Threatened by an eviction notice from Shimla High Court over encroachment into forestland, villages come forward to claim their community rights.
More than 100 villages in Himachal Pradesh have filed their community forest rights claims for the first time since Forest Rights Act (FRA) of 2006 came into being.
This happened after the Himachal Pradesh High Court passed an order, in April 2015, asking the government to remove any kind of encroachment in the forests of the state. Himachal Pradesh is one of the few states where the act has not yet been implemented completely.
According to Guman Singh, convenor of Him Niti Abhiyan, a coalition of various non-profits working in the state, they have taken this step to bring to government’s notice the fact that the state government is still in the process of settling the claims under FRA and can therefore not evict people who depend on the forests for their livelihood.
On May 30, Forest Rights Committee (FRC) had submitted the claims to the respective sub-divisional (block) level committees. According to Guman Singh, despite 38 per cent of the state land being a forest cover, the community forests’ claims filed by people under FRA were facing hurdles as people did not know the processes well.
“Since 2008, we have been training the gram panchayats to understand the community’s rights over the forests so that they can be preserved well,” he says. So far, 200 panchayats have been trained. According to the state’s forest department, more than 10,000 hectares (ha) of forest area has been diverted to various developmental activities, including hydroelectric projects, mining, road construction, municipal expansion, among other activities. Major land allocation (62 per cent), however, has been made towards hydroelectric power projects.
State defies FRA
Till 2013, the forest land was diverted for developmental projects without consent of concerned gram sabhas and on the basis of certificates issued by the chief minister and the deputy commissioners, thus making it a contravention to FRA.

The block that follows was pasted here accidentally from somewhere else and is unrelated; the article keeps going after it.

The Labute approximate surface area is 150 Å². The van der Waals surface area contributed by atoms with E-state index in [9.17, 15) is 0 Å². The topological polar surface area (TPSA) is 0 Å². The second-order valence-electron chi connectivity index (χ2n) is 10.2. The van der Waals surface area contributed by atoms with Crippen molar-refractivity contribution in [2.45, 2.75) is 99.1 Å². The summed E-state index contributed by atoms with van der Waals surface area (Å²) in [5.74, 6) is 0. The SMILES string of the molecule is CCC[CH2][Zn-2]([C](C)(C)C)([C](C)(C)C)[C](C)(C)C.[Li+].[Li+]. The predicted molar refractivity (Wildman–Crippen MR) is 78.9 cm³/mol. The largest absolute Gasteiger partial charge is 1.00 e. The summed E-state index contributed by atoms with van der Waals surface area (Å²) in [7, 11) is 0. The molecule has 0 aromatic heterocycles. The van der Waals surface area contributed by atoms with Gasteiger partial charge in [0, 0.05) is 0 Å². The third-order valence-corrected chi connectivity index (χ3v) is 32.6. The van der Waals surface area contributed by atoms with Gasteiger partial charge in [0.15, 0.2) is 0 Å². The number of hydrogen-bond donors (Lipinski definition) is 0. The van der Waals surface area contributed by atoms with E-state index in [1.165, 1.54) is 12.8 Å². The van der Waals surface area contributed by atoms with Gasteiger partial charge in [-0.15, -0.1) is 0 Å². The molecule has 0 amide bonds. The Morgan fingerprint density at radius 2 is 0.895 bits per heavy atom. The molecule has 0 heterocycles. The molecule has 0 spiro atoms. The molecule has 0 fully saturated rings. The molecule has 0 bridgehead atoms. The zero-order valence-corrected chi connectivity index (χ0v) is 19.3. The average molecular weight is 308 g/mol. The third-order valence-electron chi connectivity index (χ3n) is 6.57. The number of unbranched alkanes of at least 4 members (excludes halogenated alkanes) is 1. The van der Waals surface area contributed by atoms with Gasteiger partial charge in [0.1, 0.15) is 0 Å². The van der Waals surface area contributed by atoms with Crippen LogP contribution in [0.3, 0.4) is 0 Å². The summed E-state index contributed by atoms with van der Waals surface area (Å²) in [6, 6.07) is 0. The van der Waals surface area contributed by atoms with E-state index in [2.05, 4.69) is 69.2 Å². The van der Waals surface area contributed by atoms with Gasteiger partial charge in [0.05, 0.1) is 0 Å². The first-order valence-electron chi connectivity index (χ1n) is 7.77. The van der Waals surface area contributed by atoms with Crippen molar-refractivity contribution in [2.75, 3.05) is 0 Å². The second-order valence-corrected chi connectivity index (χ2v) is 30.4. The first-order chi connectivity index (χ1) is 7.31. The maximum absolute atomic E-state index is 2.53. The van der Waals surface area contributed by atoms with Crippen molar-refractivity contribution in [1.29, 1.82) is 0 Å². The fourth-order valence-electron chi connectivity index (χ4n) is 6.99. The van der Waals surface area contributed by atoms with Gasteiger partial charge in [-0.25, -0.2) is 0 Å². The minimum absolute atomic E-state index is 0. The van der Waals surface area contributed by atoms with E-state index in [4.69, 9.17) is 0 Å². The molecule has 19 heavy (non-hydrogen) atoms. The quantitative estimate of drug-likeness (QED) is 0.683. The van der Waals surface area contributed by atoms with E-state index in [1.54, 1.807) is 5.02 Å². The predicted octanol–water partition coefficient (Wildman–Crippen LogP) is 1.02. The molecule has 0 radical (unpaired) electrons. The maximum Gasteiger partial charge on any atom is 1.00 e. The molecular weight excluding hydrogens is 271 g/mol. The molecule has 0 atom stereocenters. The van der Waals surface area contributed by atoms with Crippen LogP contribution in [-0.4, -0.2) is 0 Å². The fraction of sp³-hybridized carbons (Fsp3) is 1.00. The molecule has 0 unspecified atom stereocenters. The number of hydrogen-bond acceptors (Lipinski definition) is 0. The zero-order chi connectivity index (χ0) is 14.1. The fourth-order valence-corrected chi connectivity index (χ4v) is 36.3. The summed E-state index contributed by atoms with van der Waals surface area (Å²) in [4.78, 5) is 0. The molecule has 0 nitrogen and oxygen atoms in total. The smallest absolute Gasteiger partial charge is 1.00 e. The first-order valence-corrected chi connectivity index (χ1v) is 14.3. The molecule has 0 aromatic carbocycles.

Several environmental groups wrote to the then Ministry of Tribal Affairs and Ministry of Environment and Forests opposing this move. It was only after April 2013, when both the ministries clarified their position over criticality of gram sabhas’ consent that the Himachal Pradesh government made a move towards formation of FRCs at the gram sabha level.
Now, Him Niti Abhiyan is not happy with the high court’s order as claims for getting land under FRA are still being filed. In the absence of claims made by gram panchayats, anyone depending on forests for their livelihood will be evicted unless claims are recognised by the state.
Singh cites the Niyamgiri judgement in which Supreme Court ruled that no proceeding of divergence of forest and evictions can be carried out till the recognition and verification procedure is complete under FRA 2006. “Now that these claims have been made, we would urge the state government to implement FRA in the state before it starts evicting people,” he added.
According to the latest Forest Survey of India report, about 38 per cent or 55,000 square kilometres of the state is covered with forests.
Earlier on April 9, 2015, Himachal Pradesh high court had ordered the state government to evict all the encroachers in six months. The order came in response to a public interest litigation on the encroachment in forest areas.
According to a status report furnished by forest department to the court, 9,612 cases of encroachment over less than 10 ‘bighas’ (five bigha is equal to one acre or 0.0809 hectares) of forest land had been registered up to September 30, 2014. The state government had already acted on 3,392 cases of illegal encroachments by evicting the encroachers Himachal Pradesh Public Premises (Eviction & Rent Recovery) Act.